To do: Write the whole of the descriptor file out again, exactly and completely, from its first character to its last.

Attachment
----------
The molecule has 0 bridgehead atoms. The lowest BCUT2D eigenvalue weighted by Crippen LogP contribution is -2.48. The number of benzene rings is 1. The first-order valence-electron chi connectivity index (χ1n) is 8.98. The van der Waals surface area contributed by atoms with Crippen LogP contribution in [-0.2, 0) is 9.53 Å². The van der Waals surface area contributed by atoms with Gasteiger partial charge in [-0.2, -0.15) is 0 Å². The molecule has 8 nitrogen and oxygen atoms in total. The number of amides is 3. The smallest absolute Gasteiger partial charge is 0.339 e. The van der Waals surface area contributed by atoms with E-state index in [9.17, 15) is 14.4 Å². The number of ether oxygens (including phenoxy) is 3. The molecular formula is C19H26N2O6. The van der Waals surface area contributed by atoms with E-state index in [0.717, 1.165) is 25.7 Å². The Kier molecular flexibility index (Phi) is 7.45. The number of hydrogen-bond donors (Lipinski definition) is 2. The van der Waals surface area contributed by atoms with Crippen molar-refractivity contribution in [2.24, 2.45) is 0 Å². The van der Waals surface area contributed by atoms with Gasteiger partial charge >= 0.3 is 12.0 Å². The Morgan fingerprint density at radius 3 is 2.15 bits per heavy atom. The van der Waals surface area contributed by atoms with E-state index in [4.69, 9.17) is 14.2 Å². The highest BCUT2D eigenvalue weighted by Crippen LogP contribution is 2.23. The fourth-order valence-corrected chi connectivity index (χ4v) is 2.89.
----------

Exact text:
The molecule has 0 bridgehead atoms. The lowest BCUT2D eigenvalue weighted by Crippen LogP contribution is -2.48. The number of benzene rings is 1. The first-order valence-electron chi connectivity index (χ1n) is 8.98. The van der Waals surface area contributed by atoms with Crippen LogP contribution in [-0.2, 0) is 9.53 Å². The van der Waals surface area contributed by atoms with Gasteiger partial charge in [-0.2, -0.15) is 0 Å². The molecule has 8 nitrogen and oxygen atoms in total. The number of amides is 3. The smallest absolute Gasteiger partial charge is 0.339 e. The van der Waals surface area contributed by atoms with E-state index in [9.17, 15) is 14.4 Å². The number of ether oxygens (including phenoxy) is 3. The molecular formula is C19H26N2O6. The van der Waals surface area contributed by atoms with E-state index in [0.717, 1.165) is 25.7 Å². The Kier molecular flexibility index (Phi) is 7.45. The number of hydrogen-bond donors (Lipinski definition) is 2. The van der Waals surface area contributed by atoms with Crippen molar-refractivity contribution in [2.24, 2.45) is 0 Å². The van der Waals surface area contributed by atoms with Gasteiger partial charge >= 0.3 is 12.0 Å². The Morgan fingerprint density at radius 3 is 2.15 bits per heavy atom. The van der Waals surface area contributed by atoms with E-state index in [4.69, 9.17) is 14.2 Å². The highest BCUT2D eigenvalue weighted by Crippen LogP contribution is 2.23. The fourth-order valence-corrected chi connectivity index (χ4v) is 2.89.